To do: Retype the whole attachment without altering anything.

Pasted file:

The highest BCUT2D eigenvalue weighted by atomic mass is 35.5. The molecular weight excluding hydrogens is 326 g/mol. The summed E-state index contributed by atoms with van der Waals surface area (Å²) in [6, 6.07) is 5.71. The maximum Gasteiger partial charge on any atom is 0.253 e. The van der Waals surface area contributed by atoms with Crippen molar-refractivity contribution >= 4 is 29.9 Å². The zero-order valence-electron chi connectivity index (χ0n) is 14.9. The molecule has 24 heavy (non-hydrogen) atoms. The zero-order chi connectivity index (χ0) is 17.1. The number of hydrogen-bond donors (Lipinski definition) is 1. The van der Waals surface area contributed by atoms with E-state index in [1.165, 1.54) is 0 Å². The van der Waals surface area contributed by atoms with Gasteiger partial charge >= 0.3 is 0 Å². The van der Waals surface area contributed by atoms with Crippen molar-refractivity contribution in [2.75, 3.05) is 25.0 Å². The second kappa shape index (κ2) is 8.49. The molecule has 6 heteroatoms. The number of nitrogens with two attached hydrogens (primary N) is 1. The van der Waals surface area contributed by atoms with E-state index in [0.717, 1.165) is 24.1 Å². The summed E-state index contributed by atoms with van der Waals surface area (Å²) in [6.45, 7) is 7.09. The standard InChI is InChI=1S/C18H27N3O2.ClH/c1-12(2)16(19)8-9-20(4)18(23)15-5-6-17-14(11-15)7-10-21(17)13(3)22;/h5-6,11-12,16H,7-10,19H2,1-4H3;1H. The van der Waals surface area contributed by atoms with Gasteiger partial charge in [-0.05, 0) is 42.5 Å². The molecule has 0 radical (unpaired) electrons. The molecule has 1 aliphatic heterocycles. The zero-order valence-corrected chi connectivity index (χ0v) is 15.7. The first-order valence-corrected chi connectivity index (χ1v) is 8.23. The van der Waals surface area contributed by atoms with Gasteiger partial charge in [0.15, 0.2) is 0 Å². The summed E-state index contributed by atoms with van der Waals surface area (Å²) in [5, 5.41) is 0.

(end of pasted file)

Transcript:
The highest BCUT2D eigenvalue weighted by atomic mass is 35.5. The molecular weight excluding hydrogens is 326 g/mol. The summed E-state index contributed by atoms with van der Waals surface area (Å²) in [6, 6.07) is 5.71. The maximum Gasteiger partial charge on any atom is 0.253 e. The van der Waals surface area contributed by atoms with Crippen molar-refractivity contribution >= 4 is 29.9 Å². The zero-order valence-electron chi connectivity index (χ0n) is 14.9. The molecule has 24 heavy (non-hydrogen) atoms. The zero-order chi connectivity index (χ0) is 17.1. The number of hydrogen-bond donors (Lipinski definition) is 1. The van der Waals surface area contributed by atoms with E-state index in [1.165, 1.54) is 0 Å². The van der Waals surface area contributed by atoms with Gasteiger partial charge >= 0.3 is 0 Å². The van der Waals surface area contributed by atoms with Crippen molar-refractivity contribution in [2.75, 3.05) is 25.0 Å². The second kappa shape index (κ2) is 8.49. The molecule has 6 heteroatoms. The number of nitrogens with two attached hydrogens (primary N) is 1. The van der Waals surface area contributed by atoms with E-state index in [0.717, 1.165) is 24.1 Å². The summed E-state index contributed by atoms with van der Waals surface area (Å²) in [6.45, 7) is 7.09. The standard InChI is InChI=1S/C18H27N3O2.ClH/c1-12(2)16(19)8-9-20(4)18(23)15-5-6-17-14(11-15)7-10-21(17)13(3)22;/h5-6,11-12,16H,7-10,19H2,1-4H3;1H. The van der Waals surface area contributed by atoms with Gasteiger partial charge in [-0.05, 0) is 42.5 Å². The molecule has 0 radical (unpaired) electrons. The molecule has 1 aliphatic heterocycles. The zero-order valence-corrected chi connectivity index (χ0v) is 15.7. The first-order valence-corrected chi connectivity index (χ1v) is 8.23. The van der Waals surface area contributed by atoms with Gasteiger partial charge in [0.15, 0.2) is 0 Å². The summed E-state index contributed by atoms with van der Waals surface area (Å²) in [5, 5.41) is 0.